‘Morning Joe’ Goes Silent On Free Speech When It Doesn’t Involve NRA Ads

Christian Datoc Senior White House Correspondent
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Washington Examiner White House correspondent Sarah Westwood tacitly made the “Morning Joe” crew eat its words on free speech during a Thursday morning hit on MSNBC.

Westwood, discussing a recent opinion piece Bari Weiss wrote for The New York Times, argued, “It’s a dangerous trend that you can characterize speech you don’t agree with as violence.”


“We are seeing this in a less intense way here in Washington, that policy disagreements can be reframed as moral disagreements,” she explained. “Not just as a way to invalidate the other side but as a way to avoid ever having to engage an idea on the merits.”

“So when we’re talking about net neutrality or tax reform, there are partisans on both sides that characterize, you know, tax cuts as hurting the poor, you know, or you’re going to strip internet away from rural areas and they want to harm children’s learning. It becomes a moral disagreement.”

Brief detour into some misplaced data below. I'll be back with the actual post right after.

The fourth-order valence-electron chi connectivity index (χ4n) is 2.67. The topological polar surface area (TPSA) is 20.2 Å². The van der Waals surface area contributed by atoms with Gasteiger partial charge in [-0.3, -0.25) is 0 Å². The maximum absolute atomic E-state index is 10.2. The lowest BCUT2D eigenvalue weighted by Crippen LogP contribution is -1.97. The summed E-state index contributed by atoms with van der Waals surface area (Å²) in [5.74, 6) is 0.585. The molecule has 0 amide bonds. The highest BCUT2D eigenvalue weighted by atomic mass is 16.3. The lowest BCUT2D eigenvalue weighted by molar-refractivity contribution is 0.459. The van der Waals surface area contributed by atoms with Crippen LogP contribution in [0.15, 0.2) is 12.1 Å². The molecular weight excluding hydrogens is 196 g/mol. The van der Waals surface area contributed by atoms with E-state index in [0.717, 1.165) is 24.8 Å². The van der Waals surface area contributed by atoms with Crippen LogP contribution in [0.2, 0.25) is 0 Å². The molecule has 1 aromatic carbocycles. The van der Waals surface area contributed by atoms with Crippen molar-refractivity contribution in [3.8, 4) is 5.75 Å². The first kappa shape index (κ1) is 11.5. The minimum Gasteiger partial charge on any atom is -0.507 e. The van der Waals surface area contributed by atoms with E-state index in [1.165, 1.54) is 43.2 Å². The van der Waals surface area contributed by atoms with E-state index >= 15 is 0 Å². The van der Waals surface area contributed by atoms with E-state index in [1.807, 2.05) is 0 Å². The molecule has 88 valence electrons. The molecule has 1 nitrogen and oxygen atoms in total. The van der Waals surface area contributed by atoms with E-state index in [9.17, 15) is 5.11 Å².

“Right,” Brzezinski said in agreement.

Westwood’s point appears to run contrary to the line of reasoning “Joe” took earlier in Thursday’s broadcast, specifically in relation to the recent ads the NRA is running in the wake of the Parkland shooting. (RELATED: Blumenthal — NRA Ads Border On ‘Illegal Threat’)

“There are a series of these ads that clearly incite violence,” Scarborough posed to Sen. Richard Blumenthal. “Any reasonable person looking at these ads — I’m sure you’ve seen them all, they use violent language, violent images, violent rhetoric, and it — let’s just say it has caused serious complications for many people named there.”

In recent days, Scarborough has accused the NRA’s ads of specifically targeting his co-host and fiancee Mika Brzezinski and borderline called for government censorship of NRATV for “inciting violence” against Brzezinski and other media personalities.

“They’re going around making threats and certainly that’s not the only video,” he added Thursday. “I’ve seen other videos where they say to the New York Times something like you’re in our targets or we’re coming after you. It’s always — the language is just extraordinarily violent.”

Here is the NRATV ad Scarborough has objected to.


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